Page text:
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Archive for the ‘Heavenly Jerusalem’ Category

Natural and spiritual light and time

July 6, 2012 Comments off

Scripture refers to light metaphorically, to represent spiritual knowledge and understanding. Darkness represents misinformation, superstition, delusion, or ignorance. Belief in the gospel is light, and unbelief is darkness.

John said, “God is light, and in him is no darkness at all.” [1 John 1:5] Knowing the truth corresponds to day, and ignorance to darkness or night. Christ “lighteth every man that cometh into the world.” [John 1:9] He said, “Let your light so shine before men, that they may see your good works, and glorify your Father which is in heaven.” [Matthew 5:16]

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Flee to which mountains?

July 3, 2012 5 comments

The antichrist spirit, and apostasy becoming dominant in the church, are described in Daniel’s prophecies. The reign of Antiochus IV, the Seleucid king of Syria in the 2nd century BC, was typical of events of a spiritual nature, not a repetition of events of the same kind. Because of his policies, the temple at Jerusalem was made desolate, and dedicated to Zeus, which was typical of the desolation of the true temple, which is the church. Daniel referred to this desolation as the abomination of desolation. In Daniel 7 it is represented by the little horn that emerged among the ten horns of the fourth beast. In chapter 8, a king of fierce countenance who “understands dark sentences” destroys many of the holy people.

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Kenneth Gentry and the seventy weeks

July 2, 2012 Comments off

Kenneth L. Gentry, Jr. has discussed the dispensational interpretation of Daniel’s 70 weeks prophecy in a series of blog posts. In Dispensationalism’s difficulty with Daniel he points out that dispensational theology is dependent upon its position on the 70 weeks, which introduces uncertainty because Daniel’s 70 weeks prophecy is notoriously difficult to interpret.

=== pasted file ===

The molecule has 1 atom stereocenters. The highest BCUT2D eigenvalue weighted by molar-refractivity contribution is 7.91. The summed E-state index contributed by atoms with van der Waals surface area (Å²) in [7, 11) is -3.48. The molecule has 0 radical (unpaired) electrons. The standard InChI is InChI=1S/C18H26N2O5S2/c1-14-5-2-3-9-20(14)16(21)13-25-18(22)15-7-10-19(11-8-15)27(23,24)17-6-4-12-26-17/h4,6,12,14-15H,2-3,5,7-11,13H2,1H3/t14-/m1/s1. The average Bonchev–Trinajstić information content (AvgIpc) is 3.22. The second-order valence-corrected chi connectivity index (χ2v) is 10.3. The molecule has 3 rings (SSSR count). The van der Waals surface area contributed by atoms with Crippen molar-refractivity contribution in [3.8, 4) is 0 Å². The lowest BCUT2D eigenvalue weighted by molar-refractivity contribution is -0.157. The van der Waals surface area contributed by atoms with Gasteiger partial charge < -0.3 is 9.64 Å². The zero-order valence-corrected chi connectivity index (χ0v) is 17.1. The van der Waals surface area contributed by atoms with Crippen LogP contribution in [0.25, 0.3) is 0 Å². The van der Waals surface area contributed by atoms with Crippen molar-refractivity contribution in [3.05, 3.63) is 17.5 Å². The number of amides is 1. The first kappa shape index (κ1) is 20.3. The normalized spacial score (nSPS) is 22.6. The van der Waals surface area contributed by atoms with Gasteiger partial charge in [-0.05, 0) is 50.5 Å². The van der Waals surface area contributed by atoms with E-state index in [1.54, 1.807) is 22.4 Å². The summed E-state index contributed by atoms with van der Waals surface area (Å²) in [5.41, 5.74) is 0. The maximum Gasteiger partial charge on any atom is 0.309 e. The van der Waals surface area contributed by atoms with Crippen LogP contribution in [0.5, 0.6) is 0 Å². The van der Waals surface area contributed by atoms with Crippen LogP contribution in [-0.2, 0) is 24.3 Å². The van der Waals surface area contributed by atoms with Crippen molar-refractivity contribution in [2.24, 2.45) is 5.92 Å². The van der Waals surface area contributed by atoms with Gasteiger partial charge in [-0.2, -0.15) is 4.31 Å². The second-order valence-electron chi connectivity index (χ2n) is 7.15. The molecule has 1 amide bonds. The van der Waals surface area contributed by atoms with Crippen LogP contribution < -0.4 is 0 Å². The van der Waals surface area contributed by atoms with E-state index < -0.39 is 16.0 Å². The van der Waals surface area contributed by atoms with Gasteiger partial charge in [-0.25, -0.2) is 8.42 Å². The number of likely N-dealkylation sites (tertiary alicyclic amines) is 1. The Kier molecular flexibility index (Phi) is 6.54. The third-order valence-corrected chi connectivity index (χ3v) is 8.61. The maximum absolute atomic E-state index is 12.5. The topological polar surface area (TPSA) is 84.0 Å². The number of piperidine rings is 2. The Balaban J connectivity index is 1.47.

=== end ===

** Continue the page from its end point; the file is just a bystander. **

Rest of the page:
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Andy Woods on the postponement theory

June 29, 2012 12 comments

In his recent article at Bible Prophecy blog, on The Coming Kingdom (Part 6), Andy Woods discussed the dispensational idea that Christ’s kingdom was offered to Jews, but the offer was postponed when they rejected Christ as their king.

Woods views the kingdom as conditional upon whether or not ethnic Jews believe the gospel, a doctrine that paints Christ as rather powerless, and as a wanna-be potential king whose hopes were disappointed like the runner-up in an American election campaign. But this is not the Jesus the apostles knew. Woods wrote: “The dispensational premillennialist understands that Jesus is the Jewish Messiah. However, the kingdom is not a present reality since first-century Israel never satisfied the condition of faith in Christ.”

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Mike Vlach and the nature of the kingdom of Christ

June 26, 2012 Comments off

In the second of his three posts on Zechariah 14, titled Zechariah 14:10-21 and the Nature of the Coming Kingdom, Mike Vlach focused upon the significance of verse 9, which says the Lord will be king over all the earth. He reasoned that because the prophecy described the nations coming to Jerusalem to keep the feast of tabernacles, the period to which the prophecy applies, when the Lord is king over the earth, must be during a future millennial age. He concluded:

In sum, this section reveals that the Lord will reign from Jerusalem over the nations. The nations must show their allegiance by observing the Feast of Booths. Those nations that do not obey the Lord will experience negative consequences, including the withholding of blessings.

In verses 6-7, the light is neither clear, nor dark. Any attempt to apply the prophecy of this chapter to a future millennial age is thwarted by what is said about light.

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Promises fulfilled in Christ

June 10, 2012 Comments off